China and the Globalization of State Thuggery

My 2017 Hill Times column, re-posted in response to China’s state media blaming Hong Kong protesters for America’s race riots.


Reuters

Lisa Van Dusen

Originally published on Aug. 9, 2017/Re-posted May 31, 2020

As with so many political developments these days, the most obvious comparison with what unfolded in Caracas in the early moments of Aug. 1 wasn’t a historical precedent or a concurrent outrage in a different country; it was fictional. In this case, Costa-Gavras films dramatizing state thuggery.

The scenes of opposition leaders Leopoldo López and Antonio Ledezma being physically removed from their homes by Venezuela’s Sebin intelligence service (Sebin is the acronym for Servicio Bolivariano de Inteligencia Nacional, a remnant of the late Hugo Chavez’s Bolivar fetish) were a reminder of the days when such visuals were mostly seen in films, because goons who banged on doors after midnight to drag off opposition leaders, activists, or journalists were sufficiently inhibited by shame or potential consequence not to leave a record. Now, CCTV footage and cell phone video adds to the terror as an ostensible deterrent to dissent in a country where innocent people have been lied to, starved, jailed, and shot by their own government for months. In the age of viral video, all thuggery is global.

Ledezma, the 62-year-old nominal mayor of Caracas, and 46-year-old Lopez were returned home to house arrest late last week. Their abductions followed President Nicolás Maduro’s local rendition of what has become an international authoritarian fad—the abuse of democratic mechanisms to degrade democracy and consolidate and abuse power, as has been happening in Turkey, Rwanda, Hungary, Poland, and elsewhere.

Maduro’s latest power grab is a new constituent assembly sworn in on Friday, the creation of which was the result of a vote last Sunday deplored by most major countries, human rights groups, the Vatican, and the company that manufactured the voting machines used. The assembly immediately voted to dismiss Chief Prosecutor Luisa Ortega, a former ally of Maduro, now a major critic. On Sunday, in a turn vividly reminiscent of the perfunctory alleged coup attempt in Turkey last summer that has enabled Recep Tayyip Erdogan to round up tens of thousands of the usual suspects under the guise of anti-terrorism, Venezuela underwent a perfunctory alleged coup attempt decried by the government as terrorism.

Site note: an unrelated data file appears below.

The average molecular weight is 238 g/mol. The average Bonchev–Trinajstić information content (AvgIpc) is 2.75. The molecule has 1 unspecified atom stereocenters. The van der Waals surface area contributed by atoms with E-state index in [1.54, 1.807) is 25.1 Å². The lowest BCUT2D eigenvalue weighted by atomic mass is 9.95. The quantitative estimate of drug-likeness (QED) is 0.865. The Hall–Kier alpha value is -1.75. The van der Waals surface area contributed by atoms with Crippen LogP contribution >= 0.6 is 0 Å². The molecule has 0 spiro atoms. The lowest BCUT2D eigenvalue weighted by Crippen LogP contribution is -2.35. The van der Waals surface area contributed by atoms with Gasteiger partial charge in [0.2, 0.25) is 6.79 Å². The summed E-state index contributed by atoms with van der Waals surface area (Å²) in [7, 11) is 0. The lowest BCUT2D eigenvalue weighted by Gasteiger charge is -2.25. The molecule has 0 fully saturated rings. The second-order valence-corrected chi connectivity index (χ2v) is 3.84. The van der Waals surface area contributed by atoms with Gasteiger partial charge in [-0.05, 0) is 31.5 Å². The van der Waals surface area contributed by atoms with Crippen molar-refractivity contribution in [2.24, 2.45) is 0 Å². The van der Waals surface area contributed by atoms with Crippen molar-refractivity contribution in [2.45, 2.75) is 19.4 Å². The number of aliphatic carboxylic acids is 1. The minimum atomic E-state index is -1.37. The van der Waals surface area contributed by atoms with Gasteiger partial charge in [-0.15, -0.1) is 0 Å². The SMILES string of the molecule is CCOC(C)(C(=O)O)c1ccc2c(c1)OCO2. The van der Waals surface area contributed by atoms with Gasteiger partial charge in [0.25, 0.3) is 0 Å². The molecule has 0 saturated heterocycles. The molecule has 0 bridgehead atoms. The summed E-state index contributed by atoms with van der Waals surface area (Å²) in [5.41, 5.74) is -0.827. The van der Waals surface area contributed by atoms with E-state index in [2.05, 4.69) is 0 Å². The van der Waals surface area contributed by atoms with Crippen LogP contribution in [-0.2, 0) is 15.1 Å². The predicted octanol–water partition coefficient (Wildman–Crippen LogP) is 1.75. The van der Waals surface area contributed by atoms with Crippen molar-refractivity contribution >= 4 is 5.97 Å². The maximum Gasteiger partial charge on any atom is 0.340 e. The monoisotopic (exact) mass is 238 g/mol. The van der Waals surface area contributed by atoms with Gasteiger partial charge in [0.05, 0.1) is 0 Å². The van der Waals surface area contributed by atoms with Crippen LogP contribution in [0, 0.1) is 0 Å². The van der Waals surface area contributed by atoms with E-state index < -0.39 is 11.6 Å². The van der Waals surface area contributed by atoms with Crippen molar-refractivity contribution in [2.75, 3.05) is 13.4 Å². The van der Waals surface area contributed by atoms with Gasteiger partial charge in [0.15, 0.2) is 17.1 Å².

Canada has been eloquent in its condemnation of Maduro’s mayhem, backing U.S. sanctions, denouncing the constituent assembly, and supporting Lopez and Ledezma from a distance. Prime Minister Justin Trudeau met with Lilian Tintori, Lopez’s wife, in Ottawa in May and there have been suggestions from the region that Trudeau play a mediating role.

But, as in so many countries where democracy is being decimated these days, China, which reacted to last week’s events with a surreal statement that the vote was “generally held smoothly,” is the player with the greatest leverage here. Venezuela has the world’s richest oil reserves but is now “entirely at the mercy of its Chinese creditors,” as Martin Rodil, president of the Venezuelan American Leadership Council, wrote in The Daily Beast in March. It is Latin America’s largest beneficiary of Chinese foreign investment, with Beijing providing $60-billion in loans over the past decade, $20-billion of which has yet to be repaid, according to Mr. Rodil.

Instead of using its economic leverage to fuel another authoritarian spiral, China could build on the wisdom of its consent to Saturday’s United Nations sanctions on North Korea and wield its power in a more sophisticated, less arrogant way to produce peace, save lives, and reassure the world that it is not using economic imperialism to undermine democracy.

Lisa Van Dusen is associate editor of Policy Magazine and a columnist for The Hill Times. She was Washington bureau chief for Sun Media, international writer for Peter Jennings at ABC News, and an editor at AP in New York and UPI in Washington.